|Administrative history||The son of a physician, Edward George Tandy Liddell was born on 25 March 1895 in Harrogate. Suffering from pneumonia bouts during his first years, Liddell was to remain in poor health throughout his life, but completed a vast amount of experimental work on the nature of the nervous system.|
As an undergraduate reading medicine at Trinity College, Oxford, Liddell was greatly influenced by Sir Charles Scott Sherrington, who at that time held the position of Waynflete Professor of Physiology at Oxford. Sherrington had already made significant contributions to the study of the nervous system and reflexes with finely-tuned experiments on cats and dogs. His results demonstrated 'Sherrington's Law,' the principle that when one muscle is stimulated, muscles that work in opposition are simultaneously inhibited, a turning point in the understanding of co-ordinated motion. Liddell was to be Sherrington's sole assistant in research until 1926. Much of their collaboration appears in Liddell's dissertation, which provided concrete experimental evidence of Sherrington's theories of inhibition.
Liddell continued to refine his experimental techniques in recording reflexes and contributed many details to the emerging picture of the integrated nervous system, often collaborating with pioneers of neurology such as D Denny-Brown and J C Eccles. He conducted several experiments concerning postural reflexes and their origin of control in the brain, work which proved crucial in understanding spinal cord injuries. Elected a Fellow of the Royal Society in 1939 and Waynflete Professor of Physiology in 1940, he was increasingly active in administration and the rebuilding of laboratories at Oxford after the war.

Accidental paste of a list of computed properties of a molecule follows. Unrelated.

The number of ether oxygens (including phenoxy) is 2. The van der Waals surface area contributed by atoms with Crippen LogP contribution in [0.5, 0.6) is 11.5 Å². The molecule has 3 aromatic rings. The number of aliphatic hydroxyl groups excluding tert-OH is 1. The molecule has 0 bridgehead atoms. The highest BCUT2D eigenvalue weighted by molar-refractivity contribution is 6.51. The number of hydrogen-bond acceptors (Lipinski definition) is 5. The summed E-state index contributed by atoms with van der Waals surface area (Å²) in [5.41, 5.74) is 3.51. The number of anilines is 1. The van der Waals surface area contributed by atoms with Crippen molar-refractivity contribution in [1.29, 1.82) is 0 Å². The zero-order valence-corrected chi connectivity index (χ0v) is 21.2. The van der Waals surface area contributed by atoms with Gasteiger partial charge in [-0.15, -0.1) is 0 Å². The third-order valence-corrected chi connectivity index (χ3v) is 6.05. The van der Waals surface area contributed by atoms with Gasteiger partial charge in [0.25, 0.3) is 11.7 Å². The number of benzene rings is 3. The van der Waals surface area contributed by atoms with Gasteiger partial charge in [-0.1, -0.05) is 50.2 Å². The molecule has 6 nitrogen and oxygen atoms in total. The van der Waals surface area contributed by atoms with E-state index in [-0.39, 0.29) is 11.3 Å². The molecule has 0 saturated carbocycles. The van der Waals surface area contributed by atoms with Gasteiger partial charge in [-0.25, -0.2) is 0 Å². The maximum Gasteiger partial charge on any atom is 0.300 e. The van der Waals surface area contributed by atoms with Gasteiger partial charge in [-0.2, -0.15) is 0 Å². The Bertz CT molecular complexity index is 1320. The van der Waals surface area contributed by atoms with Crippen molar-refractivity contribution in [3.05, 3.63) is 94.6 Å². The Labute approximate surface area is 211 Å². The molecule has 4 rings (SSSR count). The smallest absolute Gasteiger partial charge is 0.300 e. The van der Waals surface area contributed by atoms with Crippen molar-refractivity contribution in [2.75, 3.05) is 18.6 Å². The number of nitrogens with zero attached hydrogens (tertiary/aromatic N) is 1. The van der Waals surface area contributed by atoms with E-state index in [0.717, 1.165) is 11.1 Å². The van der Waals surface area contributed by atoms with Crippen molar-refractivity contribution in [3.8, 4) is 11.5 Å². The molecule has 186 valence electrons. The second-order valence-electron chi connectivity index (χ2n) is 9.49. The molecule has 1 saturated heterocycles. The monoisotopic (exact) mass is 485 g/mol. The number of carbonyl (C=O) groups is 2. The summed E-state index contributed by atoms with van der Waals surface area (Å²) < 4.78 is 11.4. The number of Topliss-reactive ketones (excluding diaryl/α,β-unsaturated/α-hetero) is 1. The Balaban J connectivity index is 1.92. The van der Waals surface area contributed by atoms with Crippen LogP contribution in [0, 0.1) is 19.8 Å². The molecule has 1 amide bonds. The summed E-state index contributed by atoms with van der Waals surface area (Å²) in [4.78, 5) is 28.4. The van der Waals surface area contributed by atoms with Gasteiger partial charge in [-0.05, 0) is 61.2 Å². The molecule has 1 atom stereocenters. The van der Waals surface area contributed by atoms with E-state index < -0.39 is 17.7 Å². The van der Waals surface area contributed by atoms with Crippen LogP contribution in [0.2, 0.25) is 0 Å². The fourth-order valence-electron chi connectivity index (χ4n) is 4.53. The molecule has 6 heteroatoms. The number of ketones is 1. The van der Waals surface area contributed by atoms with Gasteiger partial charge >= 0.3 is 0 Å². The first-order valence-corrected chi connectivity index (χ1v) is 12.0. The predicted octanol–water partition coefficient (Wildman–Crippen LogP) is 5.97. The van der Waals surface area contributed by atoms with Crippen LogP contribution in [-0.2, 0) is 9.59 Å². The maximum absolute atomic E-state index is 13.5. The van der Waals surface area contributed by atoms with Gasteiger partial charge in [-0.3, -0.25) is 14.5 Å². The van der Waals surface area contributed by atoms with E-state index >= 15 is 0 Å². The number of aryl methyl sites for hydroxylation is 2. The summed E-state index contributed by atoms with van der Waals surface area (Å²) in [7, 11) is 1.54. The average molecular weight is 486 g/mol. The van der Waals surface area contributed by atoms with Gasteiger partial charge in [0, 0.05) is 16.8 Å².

In 1960 Liddell published a book/memoir, 'The Discovery of Reflexes,' detailing the history of ideas about the nervous system up through the exciting time of Sherrington's laboratory work.
The collection of Liddell's papers includes his unpublished degree thesis, 'The excitatory and inhibitory states in reflex activity,' as well as notebooks from his early school years through university. A later notebook contains Liddell's own detailed instructions for cat dissection with an emphasis on features of the nervous system. The collection also includes correspondence relating to the publication of his book 'The Discovery of Reflexes,' with notes and reminiscing from Sherrington's son Carr, D Denny-Brown, R S Creed, R Granit and other well-known names in the history of neurophysiology.